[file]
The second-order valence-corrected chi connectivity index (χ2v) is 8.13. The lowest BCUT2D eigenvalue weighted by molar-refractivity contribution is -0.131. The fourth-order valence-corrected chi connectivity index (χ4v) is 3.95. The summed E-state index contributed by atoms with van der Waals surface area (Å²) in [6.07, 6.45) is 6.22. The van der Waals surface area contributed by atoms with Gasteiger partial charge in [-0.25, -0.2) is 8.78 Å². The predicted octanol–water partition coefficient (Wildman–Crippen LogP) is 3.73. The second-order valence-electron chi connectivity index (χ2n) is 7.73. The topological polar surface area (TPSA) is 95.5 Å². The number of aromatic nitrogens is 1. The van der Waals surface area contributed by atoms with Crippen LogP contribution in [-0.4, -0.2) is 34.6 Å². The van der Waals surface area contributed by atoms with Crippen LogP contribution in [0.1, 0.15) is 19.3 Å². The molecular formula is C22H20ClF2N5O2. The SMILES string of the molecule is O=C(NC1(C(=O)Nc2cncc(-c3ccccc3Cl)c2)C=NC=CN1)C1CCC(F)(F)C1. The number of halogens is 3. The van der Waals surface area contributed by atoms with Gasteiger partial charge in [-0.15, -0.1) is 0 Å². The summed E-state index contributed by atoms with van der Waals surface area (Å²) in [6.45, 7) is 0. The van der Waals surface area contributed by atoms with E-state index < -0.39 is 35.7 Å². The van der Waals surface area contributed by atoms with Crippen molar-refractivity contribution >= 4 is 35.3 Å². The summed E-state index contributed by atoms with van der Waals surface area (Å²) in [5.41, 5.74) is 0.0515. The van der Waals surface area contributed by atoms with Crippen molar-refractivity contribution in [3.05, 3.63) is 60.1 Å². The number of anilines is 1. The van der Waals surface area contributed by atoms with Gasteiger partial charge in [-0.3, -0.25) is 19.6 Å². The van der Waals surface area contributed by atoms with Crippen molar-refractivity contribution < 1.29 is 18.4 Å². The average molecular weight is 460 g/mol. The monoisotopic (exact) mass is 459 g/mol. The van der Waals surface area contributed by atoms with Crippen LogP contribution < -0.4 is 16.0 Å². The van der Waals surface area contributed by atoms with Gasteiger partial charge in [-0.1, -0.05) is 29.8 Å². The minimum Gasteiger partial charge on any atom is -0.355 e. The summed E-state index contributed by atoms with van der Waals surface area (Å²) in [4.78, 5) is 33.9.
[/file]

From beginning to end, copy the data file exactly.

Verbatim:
The second-order valence-corrected chi connectivity index (χ2v) is 8.13. The lowest BCUT2D eigenvalue weighted by molar-refractivity contribution is -0.131. The fourth-order valence-corrected chi connectivity index (χ4v) is 3.95. The summed E-state index contributed by atoms with van der Waals surface area (Å²) in [6.07, 6.45) is 6.22. The van der Waals surface area contributed by atoms with Gasteiger partial charge in [-0.25, -0.2) is 8.78 Å². The predicted octanol–water partition coefficient (Wildman–Crippen LogP) is 3.73. The second-order valence-electron chi connectivity index (χ2n) is 7.73. The topological polar surface area (TPSA) is 95.5 Å². The number of aromatic nitrogens is 1. The van der Waals surface area contributed by atoms with Crippen LogP contribution in [-0.4, -0.2) is 34.6 Å². The van der Waals surface area contributed by atoms with Crippen LogP contribution in [0.1, 0.15) is 19.3 Å². The molecular formula is C22H20ClF2N5O2. The SMILES string of the molecule is O=C(NC1(C(=O)Nc2cncc(-c3ccccc3Cl)c2)C=NC=CN1)C1CCC(F)(F)C1. The number of halogens is 3. The van der Waals surface area contributed by atoms with Gasteiger partial charge in [-0.15, -0.1) is 0 Å². The summed E-state index contributed by atoms with van der Waals surface area (Å²) in [6.45, 7) is 0. The van der Waals surface area contributed by atoms with E-state index < -0.39 is 35.7 Å². The van der Waals surface area contributed by atoms with Crippen molar-refractivity contribution >= 4 is 35.3 Å². The summed E-state index contributed by atoms with van der Waals surface area (Å²) in [5.41, 5.74) is 0.0515. The van der Waals surface area contributed by atoms with Crippen molar-refractivity contribution in [3.05, 3.63) is 60.1 Å². The number of anilines is 1. The van der Waals surface area contributed by atoms with Gasteiger partial charge in [-0.3, -0.25) is 19.6 Å². The van der Waals surface area contributed by atoms with Crippen molar-refractivity contribution < 1.29 is 18.4 Å². The average molecular weight is 460 g/mol. The monoisotopic (exact) mass is 459 g/mol. The van der Waals surface area contributed by atoms with Crippen LogP contribution < -0.4 is 16.0 Å². The van der Waals surface area contributed by atoms with Gasteiger partial charge in [-0.1, -0.05) is 29.8 Å². The minimum Gasteiger partial charge on any atom is -0.355 e. The summed E-state index contributed by atoms with van der Waals surface area (Å²) in [4.78, 5) is 33.9.